Herts man wins St Albans International Organ Festival prize

PUBLISHED: 15:55 25 July 2013

Mayor with prizewinners on cathedral staircase

Mayor with prizewinners on cathedral staircase

Archant

FOR the first time in its 50-year history an organist from Hertfordshire has carried off the top prize in the St Albans International Organ Festival’s competitions.

Simon Thomas Jacobs, 26, who was born in Welwyn Garden City and brought up in Potters Bar, beat off competitors from Germany, South Korea, Hong Kong, Croatia, Italy, Japan and the USA to win the £6,000 Interpretation Prize and gold medal.

Simon Thomas, who now lives in the USA where he is Fellow in Sacred Music at Christ Church Cathedral Indianapolis, used the International Organ Festival’s own organ in St Saviour’s Church, St Albans, for practice when he was in his teens.

As well as carrying off the £6,000 prize and gold medal for the festival’s interpretation competition, he also won the £500 audience prize and the opportunity to give recitals at leading venues across the UK, Europe and the USA.

The £2,500 second prize was won jointly by Germany’s Anna-Victoria Baltrusch and Benjamin Sheen from the UK, who has recently been appointed assistant organist at St Thomas Church, Fifth Avenue, New York.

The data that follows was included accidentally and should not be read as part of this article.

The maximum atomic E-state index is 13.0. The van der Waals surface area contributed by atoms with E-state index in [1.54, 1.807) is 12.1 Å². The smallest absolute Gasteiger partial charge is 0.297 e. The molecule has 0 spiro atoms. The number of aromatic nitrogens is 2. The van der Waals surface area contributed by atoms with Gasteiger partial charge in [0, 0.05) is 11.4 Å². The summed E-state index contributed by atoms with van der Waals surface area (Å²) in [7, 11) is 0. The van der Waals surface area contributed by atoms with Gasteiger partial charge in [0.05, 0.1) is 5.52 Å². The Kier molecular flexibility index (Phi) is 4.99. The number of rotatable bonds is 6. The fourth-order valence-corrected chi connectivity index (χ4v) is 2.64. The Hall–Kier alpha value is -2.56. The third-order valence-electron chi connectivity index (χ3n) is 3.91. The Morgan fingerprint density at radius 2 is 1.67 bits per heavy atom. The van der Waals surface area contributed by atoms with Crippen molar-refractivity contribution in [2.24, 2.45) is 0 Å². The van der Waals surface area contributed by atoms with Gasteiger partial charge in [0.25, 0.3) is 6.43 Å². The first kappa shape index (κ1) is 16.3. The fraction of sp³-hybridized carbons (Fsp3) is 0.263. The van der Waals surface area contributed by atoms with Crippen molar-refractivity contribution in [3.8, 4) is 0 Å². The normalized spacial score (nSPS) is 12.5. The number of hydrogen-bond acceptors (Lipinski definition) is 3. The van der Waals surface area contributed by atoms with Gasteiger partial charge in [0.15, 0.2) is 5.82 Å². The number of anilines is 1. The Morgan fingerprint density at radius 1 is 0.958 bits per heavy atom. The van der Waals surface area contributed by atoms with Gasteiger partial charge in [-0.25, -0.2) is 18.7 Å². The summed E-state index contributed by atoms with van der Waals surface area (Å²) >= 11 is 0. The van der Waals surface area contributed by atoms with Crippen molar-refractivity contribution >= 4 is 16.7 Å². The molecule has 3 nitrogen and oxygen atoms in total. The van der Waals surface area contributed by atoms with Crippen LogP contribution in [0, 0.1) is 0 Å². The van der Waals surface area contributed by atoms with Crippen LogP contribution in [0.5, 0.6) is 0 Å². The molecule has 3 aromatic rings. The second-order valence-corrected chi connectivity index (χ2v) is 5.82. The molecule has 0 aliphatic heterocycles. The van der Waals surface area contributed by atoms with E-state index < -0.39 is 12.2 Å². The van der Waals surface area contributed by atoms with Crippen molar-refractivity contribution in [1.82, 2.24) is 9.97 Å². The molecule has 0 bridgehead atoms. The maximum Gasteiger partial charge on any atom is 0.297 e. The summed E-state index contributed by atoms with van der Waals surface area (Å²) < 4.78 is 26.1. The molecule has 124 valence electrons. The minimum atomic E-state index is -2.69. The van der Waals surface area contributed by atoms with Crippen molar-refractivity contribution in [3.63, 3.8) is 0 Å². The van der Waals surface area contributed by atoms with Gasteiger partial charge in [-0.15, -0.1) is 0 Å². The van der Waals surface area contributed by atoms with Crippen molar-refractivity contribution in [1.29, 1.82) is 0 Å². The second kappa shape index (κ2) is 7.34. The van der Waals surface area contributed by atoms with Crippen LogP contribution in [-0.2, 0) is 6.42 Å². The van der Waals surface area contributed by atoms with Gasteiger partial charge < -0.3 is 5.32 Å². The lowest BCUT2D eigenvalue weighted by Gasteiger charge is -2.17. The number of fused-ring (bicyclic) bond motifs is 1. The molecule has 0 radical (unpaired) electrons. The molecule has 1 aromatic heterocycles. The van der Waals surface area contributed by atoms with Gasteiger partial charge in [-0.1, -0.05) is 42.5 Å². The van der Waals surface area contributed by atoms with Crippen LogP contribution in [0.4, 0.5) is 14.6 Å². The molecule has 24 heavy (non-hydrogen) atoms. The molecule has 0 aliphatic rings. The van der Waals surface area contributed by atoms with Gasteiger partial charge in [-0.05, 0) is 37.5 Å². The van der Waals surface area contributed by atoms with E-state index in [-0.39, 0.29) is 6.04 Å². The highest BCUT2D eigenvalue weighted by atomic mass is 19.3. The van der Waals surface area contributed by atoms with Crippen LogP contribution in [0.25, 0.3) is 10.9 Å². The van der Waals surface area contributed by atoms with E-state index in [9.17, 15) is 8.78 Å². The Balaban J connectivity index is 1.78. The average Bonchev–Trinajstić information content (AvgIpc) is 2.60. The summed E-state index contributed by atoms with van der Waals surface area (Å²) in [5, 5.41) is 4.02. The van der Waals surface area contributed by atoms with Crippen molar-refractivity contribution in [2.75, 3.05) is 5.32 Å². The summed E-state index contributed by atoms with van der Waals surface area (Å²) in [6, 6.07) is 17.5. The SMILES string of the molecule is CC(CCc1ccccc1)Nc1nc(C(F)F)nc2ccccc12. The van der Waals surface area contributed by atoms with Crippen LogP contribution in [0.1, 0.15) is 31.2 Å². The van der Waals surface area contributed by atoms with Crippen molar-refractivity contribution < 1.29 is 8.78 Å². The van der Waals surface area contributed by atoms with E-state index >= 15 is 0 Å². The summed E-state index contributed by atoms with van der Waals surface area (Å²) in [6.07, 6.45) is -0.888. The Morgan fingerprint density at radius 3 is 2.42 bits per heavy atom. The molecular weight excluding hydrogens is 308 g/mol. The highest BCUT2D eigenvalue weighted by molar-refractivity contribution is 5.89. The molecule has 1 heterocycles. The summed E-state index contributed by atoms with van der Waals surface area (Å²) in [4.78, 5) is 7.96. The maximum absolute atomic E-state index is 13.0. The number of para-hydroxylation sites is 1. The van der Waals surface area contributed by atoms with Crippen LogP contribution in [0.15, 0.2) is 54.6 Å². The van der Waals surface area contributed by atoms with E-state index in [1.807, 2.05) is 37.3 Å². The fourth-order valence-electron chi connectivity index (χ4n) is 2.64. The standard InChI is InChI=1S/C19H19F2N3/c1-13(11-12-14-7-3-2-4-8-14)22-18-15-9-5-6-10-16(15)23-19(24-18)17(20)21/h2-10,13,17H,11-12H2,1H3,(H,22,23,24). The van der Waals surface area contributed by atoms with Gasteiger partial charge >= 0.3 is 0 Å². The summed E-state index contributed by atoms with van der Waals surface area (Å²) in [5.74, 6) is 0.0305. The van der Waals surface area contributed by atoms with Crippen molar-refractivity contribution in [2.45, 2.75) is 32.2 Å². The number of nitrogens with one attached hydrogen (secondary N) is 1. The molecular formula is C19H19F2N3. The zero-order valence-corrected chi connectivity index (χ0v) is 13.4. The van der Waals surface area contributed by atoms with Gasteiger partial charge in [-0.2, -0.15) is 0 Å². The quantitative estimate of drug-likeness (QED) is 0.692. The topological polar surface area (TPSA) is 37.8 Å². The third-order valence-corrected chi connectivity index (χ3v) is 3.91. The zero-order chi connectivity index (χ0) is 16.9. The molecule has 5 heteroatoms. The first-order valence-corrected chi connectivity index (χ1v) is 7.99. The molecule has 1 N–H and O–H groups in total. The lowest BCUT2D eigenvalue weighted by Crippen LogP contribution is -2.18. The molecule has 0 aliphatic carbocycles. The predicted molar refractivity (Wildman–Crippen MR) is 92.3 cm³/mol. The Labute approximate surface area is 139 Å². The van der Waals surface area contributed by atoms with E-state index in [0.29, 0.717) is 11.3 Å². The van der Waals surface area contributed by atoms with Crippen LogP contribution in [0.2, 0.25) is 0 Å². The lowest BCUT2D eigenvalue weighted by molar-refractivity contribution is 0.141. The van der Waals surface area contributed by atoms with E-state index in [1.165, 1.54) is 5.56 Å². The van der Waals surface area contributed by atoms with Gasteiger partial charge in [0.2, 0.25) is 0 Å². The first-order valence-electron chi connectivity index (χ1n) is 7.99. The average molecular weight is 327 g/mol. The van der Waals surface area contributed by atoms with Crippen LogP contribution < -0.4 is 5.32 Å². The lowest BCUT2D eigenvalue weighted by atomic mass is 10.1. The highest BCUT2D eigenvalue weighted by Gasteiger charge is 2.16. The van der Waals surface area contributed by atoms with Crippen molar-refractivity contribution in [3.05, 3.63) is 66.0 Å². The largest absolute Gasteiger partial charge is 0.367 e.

Benjamin also won the £500 Jon Laukvik prize for the best performance of the work specially commissioned for the festival’s interpretation competition.

Winner of the Peter Hurford prize for the best performance of a piece by J S Bach went to Jihoon Song from South Korea. The prize honours Peter Hurford, the founder of the competition who was also Master of the Music at St Albans Abbey. Unfortunately Dr Hurford was too ill to attend the festival.

The winner of the £6,000 Tournemire Prize and medal in the improvisation competition was Martin Sturm from Regensburg, Germany and the Douglas May Award of £800 for the best performance of a competition work in either the quarter or semi-final rounds or either competition was won by David Cassan from France.

Nineteen young organists from across the globe took part in the 50th anniversary competitions and artistic director David Titterington said: “The quality of standard and playing in the competitions this year has been quite remarkable and the jury have been hugely imprssed by the competitors across all rounds.”

The competitions are the longest-running of their kind in the world and the roll call of past winners includes many of today’s most influential organists.


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